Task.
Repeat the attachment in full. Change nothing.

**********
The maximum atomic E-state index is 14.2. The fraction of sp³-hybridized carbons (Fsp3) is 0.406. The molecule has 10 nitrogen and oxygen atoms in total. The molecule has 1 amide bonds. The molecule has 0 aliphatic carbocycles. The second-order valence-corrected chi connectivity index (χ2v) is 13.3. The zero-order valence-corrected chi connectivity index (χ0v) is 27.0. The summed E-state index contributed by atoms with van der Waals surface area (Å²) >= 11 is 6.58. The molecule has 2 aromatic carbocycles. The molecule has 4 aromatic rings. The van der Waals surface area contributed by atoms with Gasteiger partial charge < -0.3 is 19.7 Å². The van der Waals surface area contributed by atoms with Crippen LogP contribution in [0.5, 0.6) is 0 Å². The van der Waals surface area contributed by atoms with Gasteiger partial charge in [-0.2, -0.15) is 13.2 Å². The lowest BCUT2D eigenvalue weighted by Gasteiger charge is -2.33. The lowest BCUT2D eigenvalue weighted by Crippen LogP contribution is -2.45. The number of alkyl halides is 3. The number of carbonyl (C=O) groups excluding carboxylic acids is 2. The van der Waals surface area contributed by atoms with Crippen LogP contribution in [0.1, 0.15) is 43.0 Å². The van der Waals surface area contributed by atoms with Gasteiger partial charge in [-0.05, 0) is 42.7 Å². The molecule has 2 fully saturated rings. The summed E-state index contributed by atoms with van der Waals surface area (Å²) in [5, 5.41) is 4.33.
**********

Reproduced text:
The maximum atomic E-state index is 14.2. The fraction of sp³-hybridized carbons (Fsp3) is 0.406. The molecule has 10 nitrogen and oxygen atoms in total. The molecule has 1 amide bonds. The molecule has 0 aliphatic carbocycles. The second-order valence-corrected chi connectivity index (χ2v) is 13.3. The zero-order valence-corrected chi connectivity index (χ0v) is 27.0. The summed E-state index contributed by atoms with van der Waals surface area (Å²) >= 11 is 6.58. The molecule has 2 aromatic carbocycles. The molecule has 4 aromatic rings. The van der Waals surface area contributed by atoms with Gasteiger partial charge < -0.3 is 19.7 Å². The van der Waals surface area contributed by atoms with Crippen LogP contribution in [0.5, 0.6) is 0 Å². The van der Waals surface area contributed by atoms with Gasteiger partial charge in [-0.2, -0.15) is 13.2 Å². The lowest BCUT2D eigenvalue weighted by Gasteiger charge is -2.33. The lowest BCUT2D eigenvalue weighted by Crippen LogP contribution is -2.45. The number of alkyl halides is 3. The number of carbonyl (C=O) groups excluding carboxylic acids is 2. The van der Waals surface area contributed by atoms with Crippen LogP contribution in [0.1, 0.15) is 43.0 Å². The van der Waals surface area contributed by atoms with Gasteiger partial charge in [-0.05, 0) is 42.7 Å². The molecule has 2 fully saturated rings. The summed E-state index contributed by atoms with van der Waals surface area (Å²) in [5, 5.41) is 4.33.